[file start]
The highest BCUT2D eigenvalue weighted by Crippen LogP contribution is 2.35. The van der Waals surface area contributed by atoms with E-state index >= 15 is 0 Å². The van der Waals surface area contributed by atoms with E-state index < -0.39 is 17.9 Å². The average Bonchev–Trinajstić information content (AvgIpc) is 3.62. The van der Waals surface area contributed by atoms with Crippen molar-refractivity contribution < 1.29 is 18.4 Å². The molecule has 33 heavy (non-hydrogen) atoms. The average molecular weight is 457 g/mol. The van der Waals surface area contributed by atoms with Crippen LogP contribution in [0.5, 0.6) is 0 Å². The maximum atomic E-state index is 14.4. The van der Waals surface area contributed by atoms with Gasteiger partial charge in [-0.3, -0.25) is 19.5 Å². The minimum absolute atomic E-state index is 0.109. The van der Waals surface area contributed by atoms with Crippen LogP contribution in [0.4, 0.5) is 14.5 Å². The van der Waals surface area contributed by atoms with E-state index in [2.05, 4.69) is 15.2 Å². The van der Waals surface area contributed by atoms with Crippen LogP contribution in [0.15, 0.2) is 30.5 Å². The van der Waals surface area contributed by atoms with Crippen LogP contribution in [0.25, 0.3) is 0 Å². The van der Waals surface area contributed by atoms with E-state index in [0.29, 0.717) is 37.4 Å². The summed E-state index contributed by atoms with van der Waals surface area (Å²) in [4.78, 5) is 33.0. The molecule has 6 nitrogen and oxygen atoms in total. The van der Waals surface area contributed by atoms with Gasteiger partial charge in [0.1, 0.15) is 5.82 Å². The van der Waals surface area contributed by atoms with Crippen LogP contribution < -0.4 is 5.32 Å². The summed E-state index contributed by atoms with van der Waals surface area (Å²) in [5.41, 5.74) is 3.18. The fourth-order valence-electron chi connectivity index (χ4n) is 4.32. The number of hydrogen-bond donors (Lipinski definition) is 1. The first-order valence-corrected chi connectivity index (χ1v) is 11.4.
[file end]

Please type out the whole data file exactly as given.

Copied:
The highest BCUT2D eigenvalue weighted by Crippen LogP contribution is 2.35. The van der Waals surface area contributed by atoms with E-state index >= 15 is 0 Å². The van der Waals surface area contributed by atoms with E-state index < -0.39 is 17.9 Å². The average Bonchev–Trinajstić information content (AvgIpc) is 3.62. The van der Waals surface area contributed by atoms with Crippen molar-refractivity contribution < 1.29 is 18.4 Å². The molecule has 33 heavy (non-hydrogen) atoms. The average molecular weight is 457 g/mol. The van der Waals surface area contributed by atoms with Crippen LogP contribution in [0.5, 0.6) is 0 Å². The maximum atomic E-state index is 14.4. The van der Waals surface area contributed by atoms with Gasteiger partial charge in [-0.3, -0.25) is 19.5 Å². The minimum absolute atomic E-state index is 0.109. The van der Waals surface area contributed by atoms with Crippen LogP contribution in [0.4, 0.5) is 14.5 Å². The van der Waals surface area contributed by atoms with E-state index in [2.05, 4.69) is 15.2 Å². The van der Waals surface area contributed by atoms with Crippen LogP contribution in [0.15, 0.2) is 30.5 Å². The van der Waals surface area contributed by atoms with Crippen LogP contribution in [0.25, 0.3) is 0 Å². The van der Waals surface area contributed by atoms with E-state index in [0.29, 0.717) is 37.4 Å². The summed E-state index contributed by atoms with van der Waals surface area (Å²) in [4.78, 5) is 33.0. The molecule has 6 nitrogen and oxygen atoms in total. The van der Waals surface area contributed by atoms with Gasteiger partial charge in [0.1, 0.15) is 5.82 Å². The van der Waals surface area contributed by atoms with Crippen LogP contribution < -0.4 is 5.32 Å². The summed E-state index contributed by atoms with van der Waals surface area (Å²) in [5.41, 5.74) is 3.18. The fourth-order valence-electron chi connectivity index (χ4n) is 4.32. The number of hydrogen-bond donors (Lipinski definition) is 1. The first-order valence-corrected chi connectivity index (χ1v) is 11.4.